The discovery of strange metals dates back three decades to when they were first encountered within a family of high-temperature superconductors known as cuprates. Superconductors, below a critical temperature, exhibit zero resistance to the flow of electrical current. In the superconducting state, electrons cease to behave as independent particles (scattering off one another and phonons) and form a collective entity that leads to superconductivity. One would expect a superconductor to transition into a normal metal as the temperature surpasses the critical point. The cuprates instead turn into strange metals, which have now also been observed in organic molecular crystals, heavy fermion materials like YbRh2Si2, YbAlB4, and magic-angle graphene bilayers, among other materials.
The behavior of strange metals is quite strange. In a normal metal, if phonon scattering is negligible, the resistivity exhibits quadratic temperature dependence, for phase-space reasons that are independent of the dimensionality of the material. At higher temperatures, the resistivity plateaus when reaching a saturation point called Mott-Ioffe-Regel limit. In strange metals, the resistivity varies linearly with temperature, which cannot be justified by any phase space argument, and its resistivity surpasses the MIR limit–often by a factor of 10 or more. These observations suggest that the strange metal hosts a densely quantum-entangled state in which individual electrons have no meaningful identity.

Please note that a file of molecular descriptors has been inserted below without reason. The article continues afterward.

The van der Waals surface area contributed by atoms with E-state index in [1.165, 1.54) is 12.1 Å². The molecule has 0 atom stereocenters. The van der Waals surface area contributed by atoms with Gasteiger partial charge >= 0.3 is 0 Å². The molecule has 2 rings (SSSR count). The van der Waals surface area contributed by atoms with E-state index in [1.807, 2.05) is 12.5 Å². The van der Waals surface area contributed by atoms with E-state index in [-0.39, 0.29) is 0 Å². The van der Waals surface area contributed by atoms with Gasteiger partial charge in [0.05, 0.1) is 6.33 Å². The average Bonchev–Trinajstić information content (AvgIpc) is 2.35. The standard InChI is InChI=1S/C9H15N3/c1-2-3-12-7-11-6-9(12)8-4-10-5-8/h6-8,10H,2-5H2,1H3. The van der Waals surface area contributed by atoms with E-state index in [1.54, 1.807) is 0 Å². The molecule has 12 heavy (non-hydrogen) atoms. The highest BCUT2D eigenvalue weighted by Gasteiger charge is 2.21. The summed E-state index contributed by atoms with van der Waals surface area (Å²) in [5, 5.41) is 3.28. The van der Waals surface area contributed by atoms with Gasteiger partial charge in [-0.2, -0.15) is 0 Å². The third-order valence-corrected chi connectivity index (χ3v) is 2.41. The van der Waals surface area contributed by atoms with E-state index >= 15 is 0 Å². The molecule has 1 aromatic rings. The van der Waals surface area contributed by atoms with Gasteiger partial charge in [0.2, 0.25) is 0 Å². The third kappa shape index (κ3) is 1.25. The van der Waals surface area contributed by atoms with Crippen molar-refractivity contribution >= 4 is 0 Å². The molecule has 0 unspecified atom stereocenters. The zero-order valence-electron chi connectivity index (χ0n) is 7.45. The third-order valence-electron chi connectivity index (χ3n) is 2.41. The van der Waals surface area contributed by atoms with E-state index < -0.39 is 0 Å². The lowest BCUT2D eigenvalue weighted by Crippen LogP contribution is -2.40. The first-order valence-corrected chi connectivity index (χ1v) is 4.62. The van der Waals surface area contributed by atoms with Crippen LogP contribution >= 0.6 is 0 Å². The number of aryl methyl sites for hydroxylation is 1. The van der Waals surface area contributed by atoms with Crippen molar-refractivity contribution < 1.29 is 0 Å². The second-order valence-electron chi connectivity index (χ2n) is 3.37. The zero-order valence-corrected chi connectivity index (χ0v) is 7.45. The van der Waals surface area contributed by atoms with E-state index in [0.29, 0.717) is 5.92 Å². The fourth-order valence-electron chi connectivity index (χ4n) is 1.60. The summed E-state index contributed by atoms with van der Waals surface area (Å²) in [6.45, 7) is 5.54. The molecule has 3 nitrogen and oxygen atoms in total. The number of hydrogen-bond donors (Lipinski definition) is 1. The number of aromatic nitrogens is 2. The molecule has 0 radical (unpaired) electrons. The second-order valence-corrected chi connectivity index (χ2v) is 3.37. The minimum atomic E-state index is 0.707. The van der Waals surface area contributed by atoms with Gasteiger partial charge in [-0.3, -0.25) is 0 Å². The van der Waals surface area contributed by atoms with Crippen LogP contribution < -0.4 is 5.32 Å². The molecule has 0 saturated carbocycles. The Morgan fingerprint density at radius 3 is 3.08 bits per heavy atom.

One promising avenue for explaining strange metals is the use of holographic duality techniques based on the AdS-CFT correspondence–an approach being pursued by string theorists who have started calling themselves “holographers.”
To learn more about strange metals, read a recent review paper by professors Phillips, Hussey, and Abbamonte here.